Tuesday, 28 June 2022 14:55

Plan against rising costs

Written by  Staff Reporters
Some dairy farmers are facing $70,000 to $100,000 in additional costs per 100,000 kgMS this year. Some dairy farmers are facing $70,000 to $100,000 in additional costs per 100,000 kgMS this year.

After a good 2021 season, rising costs are now starting to hit farmers. Baker Tilly Staples Rodway Taranaki rural advisor Amanda Burling says it's time to start planning because the 2023 season could be bumpy.

Some dairy farmers are facing $70,000 to $100,000 in additional costs per 100,000 kgMS this year, she says.

The 2022 forecast Farmgate Milk Price of $9.60 has been revised back to $9.30 and escalating costs over the past six months have brought profits down.

However, going through to the 2023 season (which has a mid-range forecast farmgate milk price of $9), dairy farmers are facing 12 months of high prices for fuel, feed, freight and fertiliser, not to mention rising interest rates and inflation - and no way of knowing how bad things might get.

"We haven't seen the full impact of these costs yet because expenses have only been increasing significantly over the past six months," she says.

"It's still a really good milk payout, but we're expecting those costs to come up anything from $0.70 to $1/kg of production, so if your farm does 100,000 solids, that's $70,000 to $100,000 of additional costs. It is going to hurt."

Buerling says it's important that everyone who is affected gets to grip with their financial position, considering everything from their break-even milk prices to pasture and feed requirements.

From there, it's important to form a financial plan and establish goals for the year ahead.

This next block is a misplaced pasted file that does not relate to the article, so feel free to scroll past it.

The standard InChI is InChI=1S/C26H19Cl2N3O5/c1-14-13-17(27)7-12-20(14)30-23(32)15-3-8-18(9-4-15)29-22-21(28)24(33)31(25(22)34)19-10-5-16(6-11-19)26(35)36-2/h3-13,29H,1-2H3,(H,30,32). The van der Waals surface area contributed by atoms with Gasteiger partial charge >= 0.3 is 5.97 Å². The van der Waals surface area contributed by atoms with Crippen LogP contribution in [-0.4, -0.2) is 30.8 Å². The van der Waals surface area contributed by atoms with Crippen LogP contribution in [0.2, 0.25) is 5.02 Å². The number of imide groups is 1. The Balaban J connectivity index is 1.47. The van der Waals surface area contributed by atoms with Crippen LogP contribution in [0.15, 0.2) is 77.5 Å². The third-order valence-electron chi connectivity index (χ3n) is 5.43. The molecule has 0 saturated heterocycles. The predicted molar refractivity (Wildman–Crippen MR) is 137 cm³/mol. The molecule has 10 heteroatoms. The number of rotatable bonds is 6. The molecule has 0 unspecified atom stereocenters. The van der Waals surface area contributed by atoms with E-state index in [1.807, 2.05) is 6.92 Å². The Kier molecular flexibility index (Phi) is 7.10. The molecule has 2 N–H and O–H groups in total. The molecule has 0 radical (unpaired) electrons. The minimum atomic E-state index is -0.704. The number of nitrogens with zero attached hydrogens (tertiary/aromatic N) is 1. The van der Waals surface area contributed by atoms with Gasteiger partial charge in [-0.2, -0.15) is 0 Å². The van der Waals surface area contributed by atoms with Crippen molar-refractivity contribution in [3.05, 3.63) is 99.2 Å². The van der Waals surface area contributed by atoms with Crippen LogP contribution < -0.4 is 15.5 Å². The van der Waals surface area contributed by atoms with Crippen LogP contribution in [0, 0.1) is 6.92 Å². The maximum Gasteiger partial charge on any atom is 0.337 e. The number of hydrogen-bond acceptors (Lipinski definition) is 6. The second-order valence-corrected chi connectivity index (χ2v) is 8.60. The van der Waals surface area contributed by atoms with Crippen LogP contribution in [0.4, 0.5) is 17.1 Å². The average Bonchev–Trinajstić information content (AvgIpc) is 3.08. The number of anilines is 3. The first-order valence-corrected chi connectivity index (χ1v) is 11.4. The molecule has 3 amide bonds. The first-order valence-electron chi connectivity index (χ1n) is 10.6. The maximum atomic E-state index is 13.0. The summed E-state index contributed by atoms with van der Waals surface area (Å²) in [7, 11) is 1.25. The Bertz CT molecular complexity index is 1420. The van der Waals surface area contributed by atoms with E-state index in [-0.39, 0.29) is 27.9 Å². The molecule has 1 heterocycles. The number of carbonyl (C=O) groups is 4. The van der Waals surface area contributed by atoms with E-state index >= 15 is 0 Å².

"It's quite a volatile environment... so our approach to that is going to be, know your position and keep an eye on it, and then you can make timely decisions," she says.

"Now, when it's not as busy on the farm, is a prime time to be nailing down a forecast for the year. Instead of thinking at the end of the season, 'we haven't done very well', you can assess every couple of months and go, 'right we're not tracking where we want to be - what can we do?'"

Other farming sectors are facing the same cost increases, while those in the agricultural and horticultural industries are also dealing with labour shortages, she says.

"It's not necessarily just labour shortages, but the pressure to pay a really good wage to secure your people, or at least provide decent housing, otherwise you're generally expecting people to travel and they're not going to travel if the fuel costs too much."

If you're in agri-business, budgeting may not be a top priority - or maybe you track the business's performance in your head.

But Covid-19, the war in Ukraine, increased interest rates, rising inflation and other instabilities have made it doubly important to know your financial position and have an up-to-date forecast.

"For example, an increased interest rate of two percent might double your interest bill, and it's got the potential to unravel your business, so you've got to take pre-emptive steps to avoid that," says Burling.

There are software programmes that can provide an accurate and up-to-date view of farmers' current position.

"You create your forecast at the start of the year and as you update it every couple of months (in line with GST works well), the software overwrites your previous forecast with actual data, so you'll always have a current forecast closing position.

"The key thing is to use the winter season to keep of forecasting and build good habits for the future," she says.

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